Nate was talking to me the other day about how weird it is that games are considered, like, one single form of art, because he reviewed Wilmot's Warehouse and then went straight into Borderlands 3. And similarly, while he and Matthew were shnorting 30 hours of a big bombastic looter-shooter like that one kid at school who used to huff entire pixie sticks up his nose, I was playing Mutazione, a slow paced story about talking to sausages and growing things.

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Football Drama is out now.

You're the new manager of a struggling football team - they're all fictional, thankfully - and must survive the season. Not the team (although winning matches obviously helps), but you. Part of that means guiding the team to victory, and part of it means navigating the politics and interpersonal drama your influential position attracts.

It's pretty weird. I sorta like it.

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Dota 2's stuck around for a good while now. We're only a few years off from a decade of Valve's fantasy murder brawl, with no signs of slowing down. But will Dota 2 be relevant in 10 years? 20? Will I still be doting over my MMR when I'm a haggard old crone, fending off water-raiders with the last good knife while I wait for the underlords at Valve to find me a game? Some unfortunate sods will certainly hope so. A new season comes with another ban wave - and these suspensions are nothing to scoff at.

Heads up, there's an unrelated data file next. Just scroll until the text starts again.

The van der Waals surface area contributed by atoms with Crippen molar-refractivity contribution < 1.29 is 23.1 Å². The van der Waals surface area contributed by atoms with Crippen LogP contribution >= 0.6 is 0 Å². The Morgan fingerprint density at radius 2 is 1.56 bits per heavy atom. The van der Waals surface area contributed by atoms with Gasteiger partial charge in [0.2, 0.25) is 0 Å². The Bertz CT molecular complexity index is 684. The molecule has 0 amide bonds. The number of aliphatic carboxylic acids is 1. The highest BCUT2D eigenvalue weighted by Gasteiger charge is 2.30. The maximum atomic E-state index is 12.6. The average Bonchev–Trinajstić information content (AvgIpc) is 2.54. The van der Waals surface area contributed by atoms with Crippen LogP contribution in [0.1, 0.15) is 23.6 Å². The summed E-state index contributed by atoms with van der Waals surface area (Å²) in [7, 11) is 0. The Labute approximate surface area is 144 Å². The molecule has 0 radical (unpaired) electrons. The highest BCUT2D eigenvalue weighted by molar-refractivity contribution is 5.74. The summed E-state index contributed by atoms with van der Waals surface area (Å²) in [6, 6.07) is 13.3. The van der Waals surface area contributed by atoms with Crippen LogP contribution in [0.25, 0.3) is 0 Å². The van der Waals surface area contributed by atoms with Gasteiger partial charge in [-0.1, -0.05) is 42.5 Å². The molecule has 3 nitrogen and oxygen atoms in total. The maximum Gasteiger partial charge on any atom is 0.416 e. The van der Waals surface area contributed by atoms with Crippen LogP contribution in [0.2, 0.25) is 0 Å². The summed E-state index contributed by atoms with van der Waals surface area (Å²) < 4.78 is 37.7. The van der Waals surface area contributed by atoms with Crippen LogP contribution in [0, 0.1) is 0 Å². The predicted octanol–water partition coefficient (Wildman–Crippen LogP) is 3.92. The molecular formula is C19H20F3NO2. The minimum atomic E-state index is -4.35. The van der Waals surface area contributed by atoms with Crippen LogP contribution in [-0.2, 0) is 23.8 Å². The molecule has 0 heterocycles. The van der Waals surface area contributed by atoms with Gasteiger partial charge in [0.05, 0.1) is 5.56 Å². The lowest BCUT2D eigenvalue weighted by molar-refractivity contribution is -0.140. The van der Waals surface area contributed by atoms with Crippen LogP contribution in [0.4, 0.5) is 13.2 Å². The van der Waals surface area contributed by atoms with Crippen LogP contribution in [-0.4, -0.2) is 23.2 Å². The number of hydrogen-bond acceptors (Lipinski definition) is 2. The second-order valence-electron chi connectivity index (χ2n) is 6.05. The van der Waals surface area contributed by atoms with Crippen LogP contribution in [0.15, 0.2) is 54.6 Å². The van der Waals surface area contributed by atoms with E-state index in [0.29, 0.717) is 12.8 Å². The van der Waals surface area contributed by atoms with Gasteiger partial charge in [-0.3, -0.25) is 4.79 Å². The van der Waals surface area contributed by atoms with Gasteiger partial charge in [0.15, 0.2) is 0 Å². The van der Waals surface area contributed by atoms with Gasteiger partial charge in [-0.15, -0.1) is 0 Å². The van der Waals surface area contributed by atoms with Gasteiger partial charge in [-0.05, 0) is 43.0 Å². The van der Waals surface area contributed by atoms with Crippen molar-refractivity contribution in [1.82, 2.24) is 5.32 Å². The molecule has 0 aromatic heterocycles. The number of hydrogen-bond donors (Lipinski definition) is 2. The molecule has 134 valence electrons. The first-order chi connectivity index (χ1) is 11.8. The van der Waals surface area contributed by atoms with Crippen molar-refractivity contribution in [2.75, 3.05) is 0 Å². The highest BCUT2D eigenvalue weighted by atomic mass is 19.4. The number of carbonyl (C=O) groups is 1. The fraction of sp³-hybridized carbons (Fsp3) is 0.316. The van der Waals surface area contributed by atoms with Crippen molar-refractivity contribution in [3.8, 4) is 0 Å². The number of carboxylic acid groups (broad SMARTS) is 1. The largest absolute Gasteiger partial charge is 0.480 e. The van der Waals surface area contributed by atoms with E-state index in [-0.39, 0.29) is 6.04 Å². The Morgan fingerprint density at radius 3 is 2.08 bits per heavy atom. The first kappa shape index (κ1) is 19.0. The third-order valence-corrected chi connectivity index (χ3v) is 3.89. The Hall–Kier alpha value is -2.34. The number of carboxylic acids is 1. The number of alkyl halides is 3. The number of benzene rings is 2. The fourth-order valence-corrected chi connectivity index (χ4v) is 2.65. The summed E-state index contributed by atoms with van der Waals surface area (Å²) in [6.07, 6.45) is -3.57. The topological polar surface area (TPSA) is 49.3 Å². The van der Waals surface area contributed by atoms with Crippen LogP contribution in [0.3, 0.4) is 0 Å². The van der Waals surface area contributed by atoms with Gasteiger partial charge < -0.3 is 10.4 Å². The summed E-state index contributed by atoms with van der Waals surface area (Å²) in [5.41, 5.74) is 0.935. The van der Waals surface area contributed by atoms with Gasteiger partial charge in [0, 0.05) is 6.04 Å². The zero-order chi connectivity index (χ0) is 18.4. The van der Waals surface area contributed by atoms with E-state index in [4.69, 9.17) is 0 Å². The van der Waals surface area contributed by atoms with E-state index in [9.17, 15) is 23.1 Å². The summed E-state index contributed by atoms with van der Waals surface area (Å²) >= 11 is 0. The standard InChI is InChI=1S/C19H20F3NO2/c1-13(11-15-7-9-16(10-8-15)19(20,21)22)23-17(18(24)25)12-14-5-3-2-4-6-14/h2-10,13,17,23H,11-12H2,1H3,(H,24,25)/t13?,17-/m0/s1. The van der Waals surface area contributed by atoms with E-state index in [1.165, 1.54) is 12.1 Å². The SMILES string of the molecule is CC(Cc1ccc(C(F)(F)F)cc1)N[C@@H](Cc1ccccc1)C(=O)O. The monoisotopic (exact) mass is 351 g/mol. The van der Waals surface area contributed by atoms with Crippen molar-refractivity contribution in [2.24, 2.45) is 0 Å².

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'What if battle royale but boats' is a pitch I can get behind. I've only played one round of Maelstrom so far, its hull now refurbished with the more inviting planks of free-to-play, but it won't be my last. It's a slower, more considered affair than its land-bound brethren. It turns out orcs and goblins build ships that are far less squishy than fleshbags, encouraging fights that twist and develop rather than sink before they've started.

Come, let the salty air of novelty and not-costing-any-money blow away your battle royale fatigue.